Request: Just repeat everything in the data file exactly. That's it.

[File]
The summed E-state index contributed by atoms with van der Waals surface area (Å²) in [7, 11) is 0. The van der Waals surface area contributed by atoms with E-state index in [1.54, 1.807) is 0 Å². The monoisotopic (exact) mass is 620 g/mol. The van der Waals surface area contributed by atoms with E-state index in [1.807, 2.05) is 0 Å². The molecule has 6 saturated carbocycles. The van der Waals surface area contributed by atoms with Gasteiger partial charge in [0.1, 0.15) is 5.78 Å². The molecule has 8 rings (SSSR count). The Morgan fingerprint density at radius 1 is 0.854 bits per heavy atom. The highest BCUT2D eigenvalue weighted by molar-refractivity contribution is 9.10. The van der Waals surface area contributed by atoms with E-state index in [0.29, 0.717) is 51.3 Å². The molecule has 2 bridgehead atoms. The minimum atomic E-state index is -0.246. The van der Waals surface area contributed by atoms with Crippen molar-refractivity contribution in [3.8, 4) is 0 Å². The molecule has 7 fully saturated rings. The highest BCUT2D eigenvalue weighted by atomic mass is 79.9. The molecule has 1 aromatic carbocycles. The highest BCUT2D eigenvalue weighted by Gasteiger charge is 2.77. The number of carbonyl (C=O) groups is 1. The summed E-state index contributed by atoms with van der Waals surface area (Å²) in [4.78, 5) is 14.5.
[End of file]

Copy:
The summed E-state index contributed by atoms with van der Waals surface area (Å²) in [7, 11) is 0. The van der Waals surface area contributed by atoms with E-state index in [1.54, 1.807) is 0 Å². The monoisotopic (exact) mass is 620 g/mol. The van der Waals surface area contributed by atoms with E-state index in [1.807, 2.05) is 0 Å². The molecule has 6 saturated carbocycles. The van der Waals surface area contributed by atoms with Gasteiger partial charge in [0.1, 0.15) is 5.78 Å². The molecule has 8 rings (SSSR count). The Morgan fingerprint density at radius 1 is 0.854 bits per heavy atom. The highest BCUT2D eigenvalue weighted by molar-refractivity contribution is 9.10. The van der Waals surface area contributed by atoms with E-state index in [0.29, 0.717) is 51.3 Å². The molecule has 2 bridgehead atoms. The minimum atomic E-state index is -0.246. The van der Waals surface area contributed by atoms with Crippen molar-refractivity contribution in [3.8, 4) is 0 Å². The molecule has 7 fully saturated rings. The highest BCUT2D eigenvalue weighted by atomic mass is 79.9. The molecule has 1 aromatic carbocycles. The highest BCUT2D eigenvalue weighted by Gasteiger charge is 2.77. The number of carbonyl (C=O) groups is 1. The summed E-state index contributed by atoms with van der Waals surface area (Å²) in [4.78, 5) is 14.5.